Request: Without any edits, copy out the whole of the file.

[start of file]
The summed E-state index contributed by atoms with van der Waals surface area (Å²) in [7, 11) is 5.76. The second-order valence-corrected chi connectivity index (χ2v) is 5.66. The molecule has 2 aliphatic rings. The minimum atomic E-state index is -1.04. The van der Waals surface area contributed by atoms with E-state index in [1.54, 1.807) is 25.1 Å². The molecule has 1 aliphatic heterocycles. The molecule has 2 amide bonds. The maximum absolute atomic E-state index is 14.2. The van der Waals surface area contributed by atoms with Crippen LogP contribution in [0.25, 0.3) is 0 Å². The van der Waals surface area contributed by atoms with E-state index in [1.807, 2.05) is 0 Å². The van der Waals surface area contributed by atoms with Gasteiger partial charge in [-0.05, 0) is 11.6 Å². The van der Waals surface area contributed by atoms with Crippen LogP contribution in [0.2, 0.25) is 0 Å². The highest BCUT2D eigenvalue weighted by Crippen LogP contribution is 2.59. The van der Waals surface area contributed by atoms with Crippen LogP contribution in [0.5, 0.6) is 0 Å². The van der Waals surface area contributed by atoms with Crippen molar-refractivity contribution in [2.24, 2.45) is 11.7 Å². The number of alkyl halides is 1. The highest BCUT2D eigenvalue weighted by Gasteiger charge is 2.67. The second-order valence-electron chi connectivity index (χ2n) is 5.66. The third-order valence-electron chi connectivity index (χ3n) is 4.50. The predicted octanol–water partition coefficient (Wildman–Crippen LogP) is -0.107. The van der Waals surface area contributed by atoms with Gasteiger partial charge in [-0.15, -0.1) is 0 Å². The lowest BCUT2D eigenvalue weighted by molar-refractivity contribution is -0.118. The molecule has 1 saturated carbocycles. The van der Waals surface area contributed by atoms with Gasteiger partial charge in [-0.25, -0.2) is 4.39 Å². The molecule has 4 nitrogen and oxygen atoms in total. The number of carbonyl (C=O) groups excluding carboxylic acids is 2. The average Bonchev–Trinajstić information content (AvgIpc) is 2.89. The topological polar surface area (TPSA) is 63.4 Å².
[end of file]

The summed E-state index contributed by atoms with van der Waals surface area (Å²) in [7, 11) is 5.76. The second-order valence-corrected chi connectivity index (χ2v) is 5.66. The molecule has 2 aliphatic rings. The minimum atomic E-state index is -1.04. The van der Waals surface area contributed by atoms with E-state index in [1.54, 1.807) is 25.1 Å². The molecule has 1 aliphatic heterocycles. The molecule has 2 amide bonds. The maximum absolute atomic E-state index is 14.2. The van der Waals surface area contributed by atoms with Crippen LogP contribution in [0.25, 0.3) is 0 Å². The van der Waals surface area contributed by atoms with E-state index in [1.807, 2.05) is 0 Å². The van der Waals surface area contributed by atoms with Gasteiger partial charge in [-0.05, 0) is 11.6 Å². The van der Waals surface area contributed by atoms with Crippen LogP contribution in [0.2, 0.25) is 0 Å². The highest BCUT2D eigenvalue weighted by Crippen LogP contribution is 2.59. The van der Waals surface area contributed by atoms with Crippen LogP contribution in [0.5, 0.6) is 0 Å². The van der Waals surface area contributed by atoms with Crippen molar-refractivity contribution in [2.24, 2.45) is 11.7 Å². The number of alkyl halides is 1. The highest BCUT2D eigenvalue weighted by Gasteiger charge is 2.67. The second-order valence-electron chi connectivity index (χ2n) is 5.66. The third-order valence-electron chi connectivity index (χ3n) is 4.50. The predicted octanol–water partition coefficient (Wildman–Crippen LogP) is -0.107. The van der Waals surface area contributed by atoms with Gasteiger partial charge in [-0.15, -0.1) is 0 Å². The lowest BCUT2D eigenvalue weighted by molar-refractivity contribution is -0.118. The molecule has 1 saturated carbocycles. The van der Waals surface area contributed by atoms with Gasteiger partial charge in [-0.25, -0.2) is 4.39 Å². The molecule has 4 nitrogen and oxygen atoms in total. The number of carbonyl (C=O) groups excluding carboxylic acids is 2. The average Bonchev–Trinajstić information content (AvgIpc) is 2.89. The topological polar surface area (TPSA) is 63.4 Å².